However, it is one thing to note that both Christians and Nazis persecuted Jews, and to liken Nazism to a religion: It is quite another thing to explain what about Nazism and religion make them similar to each other and similarly dangerous to man and how religion might have set the stage for Nazism.
Leonard Peikoff did a far better job of this than I can, long ago in his seminal The Ominous Parallels. But just to consider one such similarity: Both religion and National Socialism promote an altruistic morality of self-sacrifice, differing only in who collects. After holding sway over Europe for centuries, Christianity had trained its people to regard self-sacrifice as normal and good. To move from subordinating oneself to an unseen being to an unseen collective is not exactly a great leap. If I recall correctly, Peikoff also has quite a bit to say about another crucial similarity between religion and Nazism: rejection of reason.
Again, atheism is just an answer to a question, regardless of how it was reached. With the Nazis, we see that one need not even be rational to be an atheist. So much for atheism being the distilled essence of reason, which so many religionists like D'Souza despise.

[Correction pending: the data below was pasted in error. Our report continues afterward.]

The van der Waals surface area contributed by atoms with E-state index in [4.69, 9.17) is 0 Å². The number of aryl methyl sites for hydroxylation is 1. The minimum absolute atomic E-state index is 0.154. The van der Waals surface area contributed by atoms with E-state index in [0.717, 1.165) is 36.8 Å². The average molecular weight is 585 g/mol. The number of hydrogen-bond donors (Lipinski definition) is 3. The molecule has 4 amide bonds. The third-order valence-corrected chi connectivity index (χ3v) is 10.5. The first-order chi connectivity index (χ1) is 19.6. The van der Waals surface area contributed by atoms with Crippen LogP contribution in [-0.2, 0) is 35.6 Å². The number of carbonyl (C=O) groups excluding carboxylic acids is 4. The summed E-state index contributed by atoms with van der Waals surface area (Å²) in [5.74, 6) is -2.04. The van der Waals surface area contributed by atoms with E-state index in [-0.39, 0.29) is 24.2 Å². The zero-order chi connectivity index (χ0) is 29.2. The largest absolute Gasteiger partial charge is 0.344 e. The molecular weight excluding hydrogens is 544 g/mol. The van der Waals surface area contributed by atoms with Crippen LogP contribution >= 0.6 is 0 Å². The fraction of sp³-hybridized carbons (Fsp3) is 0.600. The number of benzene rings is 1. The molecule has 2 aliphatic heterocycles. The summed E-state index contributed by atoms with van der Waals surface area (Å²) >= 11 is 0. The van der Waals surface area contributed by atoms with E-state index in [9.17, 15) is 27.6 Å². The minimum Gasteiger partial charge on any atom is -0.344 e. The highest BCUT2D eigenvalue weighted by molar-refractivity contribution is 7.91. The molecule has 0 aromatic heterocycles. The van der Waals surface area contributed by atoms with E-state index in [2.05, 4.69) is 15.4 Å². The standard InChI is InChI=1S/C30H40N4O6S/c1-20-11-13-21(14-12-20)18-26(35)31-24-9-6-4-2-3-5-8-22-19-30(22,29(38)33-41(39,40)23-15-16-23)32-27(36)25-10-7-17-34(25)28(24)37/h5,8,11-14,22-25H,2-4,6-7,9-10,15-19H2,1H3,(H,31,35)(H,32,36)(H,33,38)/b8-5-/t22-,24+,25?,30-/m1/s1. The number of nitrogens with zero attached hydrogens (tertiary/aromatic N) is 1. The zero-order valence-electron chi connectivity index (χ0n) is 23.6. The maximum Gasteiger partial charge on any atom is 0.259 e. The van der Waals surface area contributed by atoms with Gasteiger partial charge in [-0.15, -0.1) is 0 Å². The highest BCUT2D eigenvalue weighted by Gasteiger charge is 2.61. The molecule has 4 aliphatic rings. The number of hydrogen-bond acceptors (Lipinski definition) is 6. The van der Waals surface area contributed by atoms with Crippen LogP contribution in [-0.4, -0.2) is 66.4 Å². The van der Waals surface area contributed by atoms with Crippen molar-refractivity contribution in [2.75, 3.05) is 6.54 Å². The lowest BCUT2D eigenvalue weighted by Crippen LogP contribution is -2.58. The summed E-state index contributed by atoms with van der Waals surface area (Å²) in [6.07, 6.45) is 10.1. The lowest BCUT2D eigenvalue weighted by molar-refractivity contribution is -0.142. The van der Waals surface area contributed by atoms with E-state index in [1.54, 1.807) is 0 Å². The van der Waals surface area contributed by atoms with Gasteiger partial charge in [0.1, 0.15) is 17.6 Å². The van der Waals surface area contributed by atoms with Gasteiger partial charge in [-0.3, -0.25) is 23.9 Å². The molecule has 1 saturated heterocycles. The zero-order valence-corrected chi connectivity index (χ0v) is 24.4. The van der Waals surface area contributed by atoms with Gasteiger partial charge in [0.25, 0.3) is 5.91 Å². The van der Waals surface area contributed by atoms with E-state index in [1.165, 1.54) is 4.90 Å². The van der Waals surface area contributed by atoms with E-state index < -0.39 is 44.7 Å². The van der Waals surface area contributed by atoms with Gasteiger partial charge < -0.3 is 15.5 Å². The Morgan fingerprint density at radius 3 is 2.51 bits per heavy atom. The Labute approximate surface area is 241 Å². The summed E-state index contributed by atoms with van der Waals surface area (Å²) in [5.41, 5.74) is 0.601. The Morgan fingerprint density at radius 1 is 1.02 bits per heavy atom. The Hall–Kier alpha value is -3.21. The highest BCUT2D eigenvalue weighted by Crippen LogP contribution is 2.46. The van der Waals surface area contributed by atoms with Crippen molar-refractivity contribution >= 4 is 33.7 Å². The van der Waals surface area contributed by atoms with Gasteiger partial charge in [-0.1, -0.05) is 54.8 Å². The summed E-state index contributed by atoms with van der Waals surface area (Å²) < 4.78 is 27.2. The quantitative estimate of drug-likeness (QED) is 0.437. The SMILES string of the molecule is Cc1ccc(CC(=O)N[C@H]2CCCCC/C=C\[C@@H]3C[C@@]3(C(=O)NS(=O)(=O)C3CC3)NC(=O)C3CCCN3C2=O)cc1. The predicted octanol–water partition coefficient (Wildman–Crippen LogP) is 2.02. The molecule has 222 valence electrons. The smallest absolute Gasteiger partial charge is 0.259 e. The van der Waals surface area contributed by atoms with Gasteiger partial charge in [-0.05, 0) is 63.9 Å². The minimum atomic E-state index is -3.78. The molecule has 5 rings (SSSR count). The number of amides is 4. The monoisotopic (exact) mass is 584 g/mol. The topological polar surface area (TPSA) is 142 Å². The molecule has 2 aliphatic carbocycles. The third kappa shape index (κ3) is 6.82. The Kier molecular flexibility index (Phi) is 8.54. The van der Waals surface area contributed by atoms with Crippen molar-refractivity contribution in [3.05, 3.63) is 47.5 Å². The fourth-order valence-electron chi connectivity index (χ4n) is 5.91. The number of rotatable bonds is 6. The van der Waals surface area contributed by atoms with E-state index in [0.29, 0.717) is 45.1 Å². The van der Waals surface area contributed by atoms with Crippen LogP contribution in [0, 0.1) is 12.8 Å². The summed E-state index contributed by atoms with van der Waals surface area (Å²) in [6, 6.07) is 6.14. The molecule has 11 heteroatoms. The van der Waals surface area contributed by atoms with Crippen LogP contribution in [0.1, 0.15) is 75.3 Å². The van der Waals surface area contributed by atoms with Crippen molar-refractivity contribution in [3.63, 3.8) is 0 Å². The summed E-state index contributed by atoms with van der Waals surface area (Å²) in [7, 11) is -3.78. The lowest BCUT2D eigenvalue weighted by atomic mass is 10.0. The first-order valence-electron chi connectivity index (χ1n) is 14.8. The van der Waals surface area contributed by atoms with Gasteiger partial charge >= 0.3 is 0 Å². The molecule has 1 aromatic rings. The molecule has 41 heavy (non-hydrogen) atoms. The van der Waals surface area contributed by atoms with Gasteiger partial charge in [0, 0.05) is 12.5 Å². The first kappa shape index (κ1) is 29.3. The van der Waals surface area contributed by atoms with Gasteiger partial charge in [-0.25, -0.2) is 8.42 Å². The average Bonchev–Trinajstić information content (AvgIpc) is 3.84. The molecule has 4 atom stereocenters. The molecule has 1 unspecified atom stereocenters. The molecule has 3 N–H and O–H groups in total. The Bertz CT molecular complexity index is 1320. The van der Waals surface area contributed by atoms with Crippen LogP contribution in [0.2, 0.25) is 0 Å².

But recall also that D'Souza speaks of a "sleight of hand that holds Christianity responsible for the crimes committed in its name, while exonerating secularism and atheism for the greater crimes committed in their name". Recall again that all atheism is, is a position about one question: "Does God exist?"
Despite the wishes of the new atheists, atheism offers no position on any other question, offers no basis for a meaningful "group identity", and offers no guidance whatsoever for how to live life or organize society. D'Souza knows this, and he also knows that religion does do these things. Atheism leaves open the question of whether you should live your own life for its own sake or hand it over to other people, the state, or some imaginary being. But religion offers very specific guidance, and it is: Sacrifice yourself. Atheism has nothing to say about whether we should acquire knowledge through evidence and logic -- or take the words of some grizzled Middle Eastern tribesman on faith. But religion is based on faith.